I had posted esarlier here and here about the debate surrounding the utility of growth clusters and mega-regions.
Alfred Marshall had emphasised three different types of transport costs – the costs of moving goods, people, and ideas – that could be reduced by industrial agglomeration. First, he argued that firms would locate near suppliers or customers to save shipping costs. Second, he developed a theory of labour market pooling to explain clustering that takes advantage of scale economies associated with a larger pool of workers and firms. Finally, he began the theory of intellectual spillovers, which has been re-christened as "network effects" in recent times.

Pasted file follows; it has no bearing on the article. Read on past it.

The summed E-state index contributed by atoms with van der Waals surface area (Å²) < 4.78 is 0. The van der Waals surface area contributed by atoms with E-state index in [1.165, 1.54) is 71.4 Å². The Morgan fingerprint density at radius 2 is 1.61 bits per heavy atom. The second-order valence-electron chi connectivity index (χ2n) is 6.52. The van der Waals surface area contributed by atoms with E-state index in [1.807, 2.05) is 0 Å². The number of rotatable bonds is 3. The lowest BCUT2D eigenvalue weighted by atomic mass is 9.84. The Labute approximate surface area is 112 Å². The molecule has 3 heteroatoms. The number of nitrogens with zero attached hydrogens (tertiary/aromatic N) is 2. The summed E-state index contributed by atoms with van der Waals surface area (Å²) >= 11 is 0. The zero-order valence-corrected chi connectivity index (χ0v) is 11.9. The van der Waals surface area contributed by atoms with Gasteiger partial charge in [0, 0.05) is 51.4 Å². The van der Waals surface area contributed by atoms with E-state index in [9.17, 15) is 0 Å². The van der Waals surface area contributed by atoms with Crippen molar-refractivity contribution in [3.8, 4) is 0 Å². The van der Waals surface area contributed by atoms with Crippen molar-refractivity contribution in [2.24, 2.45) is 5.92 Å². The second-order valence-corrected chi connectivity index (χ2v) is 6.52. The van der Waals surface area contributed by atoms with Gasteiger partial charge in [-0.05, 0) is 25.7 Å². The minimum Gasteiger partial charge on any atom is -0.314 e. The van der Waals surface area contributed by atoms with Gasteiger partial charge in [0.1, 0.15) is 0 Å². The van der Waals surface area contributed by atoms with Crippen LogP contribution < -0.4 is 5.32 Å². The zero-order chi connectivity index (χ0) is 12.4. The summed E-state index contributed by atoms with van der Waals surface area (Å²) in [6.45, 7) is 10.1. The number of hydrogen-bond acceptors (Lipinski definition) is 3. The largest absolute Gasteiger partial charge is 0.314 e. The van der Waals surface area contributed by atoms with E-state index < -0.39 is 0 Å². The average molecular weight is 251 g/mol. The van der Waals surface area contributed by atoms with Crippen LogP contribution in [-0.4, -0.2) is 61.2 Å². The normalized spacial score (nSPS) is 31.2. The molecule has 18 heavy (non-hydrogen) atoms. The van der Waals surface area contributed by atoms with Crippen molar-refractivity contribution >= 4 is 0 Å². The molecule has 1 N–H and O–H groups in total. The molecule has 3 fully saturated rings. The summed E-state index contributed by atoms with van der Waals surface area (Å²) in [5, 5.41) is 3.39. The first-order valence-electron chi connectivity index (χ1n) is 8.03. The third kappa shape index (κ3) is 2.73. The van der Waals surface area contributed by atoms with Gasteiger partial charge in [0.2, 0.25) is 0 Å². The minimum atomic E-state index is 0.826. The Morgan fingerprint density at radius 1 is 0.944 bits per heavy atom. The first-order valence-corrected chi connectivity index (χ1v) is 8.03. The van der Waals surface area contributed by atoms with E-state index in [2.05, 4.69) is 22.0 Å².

Edward Glaeser and William Kerr find support for all the three Marshallian theories in their new research and claim that market effects, such as proximity to input suppliers and labour market pooling, play a big role in explaining spatial differences in entrepreneurship and economic development, while there is less support for factors like entrepreneurial culture and industrial diversity. They find that co-agglomeration arising through shared natural advantages is more important than any single Marshallian factor, but not as important as the cumulative effect of the three Marshallian factors.